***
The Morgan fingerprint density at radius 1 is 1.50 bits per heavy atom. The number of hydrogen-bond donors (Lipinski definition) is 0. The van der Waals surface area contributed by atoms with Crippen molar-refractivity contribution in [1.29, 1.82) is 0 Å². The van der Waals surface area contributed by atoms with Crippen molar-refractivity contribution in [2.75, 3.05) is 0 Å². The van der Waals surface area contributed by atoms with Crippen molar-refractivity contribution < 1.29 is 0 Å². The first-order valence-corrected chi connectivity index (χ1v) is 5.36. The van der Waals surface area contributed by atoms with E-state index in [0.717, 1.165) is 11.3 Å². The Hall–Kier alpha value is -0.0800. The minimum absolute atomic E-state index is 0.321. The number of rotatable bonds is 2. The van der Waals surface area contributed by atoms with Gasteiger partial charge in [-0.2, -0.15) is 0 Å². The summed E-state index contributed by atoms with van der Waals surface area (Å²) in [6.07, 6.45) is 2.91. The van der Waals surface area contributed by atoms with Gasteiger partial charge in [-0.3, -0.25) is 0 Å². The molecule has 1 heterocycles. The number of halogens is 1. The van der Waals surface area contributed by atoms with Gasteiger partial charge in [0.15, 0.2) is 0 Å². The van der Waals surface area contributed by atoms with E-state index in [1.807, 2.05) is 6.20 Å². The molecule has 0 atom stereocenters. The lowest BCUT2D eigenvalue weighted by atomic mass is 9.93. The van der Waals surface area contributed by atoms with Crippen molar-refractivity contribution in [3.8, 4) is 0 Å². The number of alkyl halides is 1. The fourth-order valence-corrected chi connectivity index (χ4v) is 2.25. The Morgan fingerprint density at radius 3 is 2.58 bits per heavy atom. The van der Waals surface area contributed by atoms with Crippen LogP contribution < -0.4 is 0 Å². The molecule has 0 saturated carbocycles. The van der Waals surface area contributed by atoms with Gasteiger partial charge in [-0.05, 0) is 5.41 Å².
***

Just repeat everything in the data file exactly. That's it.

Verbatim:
The Morgan fingerprint density at radius 1 is 1.50 bits per heavy atom. The number of hydrogen-bond donors (Lipinski definition) is 0. The van der Waals surface area contributed by atoms with Crippen molar-refractivity contribution in [1.29, 1.82) is 0 Å². The van der Waals surface area contributed by atoms with Crippen molar-refractivity contribution in [2.75, 3.05) is 0 Å². The van der Waals surface area contributed by atoms with Crippen molar-refractivity contribution < 1.29 is 0 Å². The first-order valence-corrected chi connectivity index (χ1v) is 5.36. The van der Waals surface area contributed by atoms with E-state index in [0.717, 1.165) is 11.3 Å². The Hall–Kier alpha value is -0.0800. The minimum absolute atomic E-state index is 0.321. The number of rotatable bonds is 2. The van der Waals surface area contributed by atoms with Gasteiger partial charge in [-0.2, -0.15) is 0 Å². The summed E-state index contributed by atoms with van der Waals surface area (Å²) in [6.07, 6.45) is 2.91. The van der Waals surface area contributed by atoms with Gasteiger partial charge in [-0.3, -0.25) is 0 Å². The molecule has 1 heterocycles. The number of halogens is 1. The van der Waals surface area contributed by atoms with Gasteiger partial charge in [0.15, 0.2) is 0 Å². The van der Waals surface area contributed by atoms with E-state index in [1.807, 2.05) is 6.20 Å². The molecule has 0 atom stereocenters. The lowest BCUT2D eigenvalue weighted by atomic mass is 9.93. The van der Waals surface area contributed by atoms with Crippen molar-refractivity contribution in [3.8, 4) is 0 Å². The number of alkyl halides is 1. The fourth-order valence-corrected chi connectivity index (χ4v) is 2.25. The Morgan fingerprint density at radius 3 is 2.58 bits per heavy atom. The van der Waals surface area contributed by atoms with Crippen LogP contribution < -0.4 is 0 Å². The molecule has 0 saturated carbocycles. The van der Waals surface area contributed by atoms with Gasteiger partial charge in [-0.05, 0) is 5.41 Å².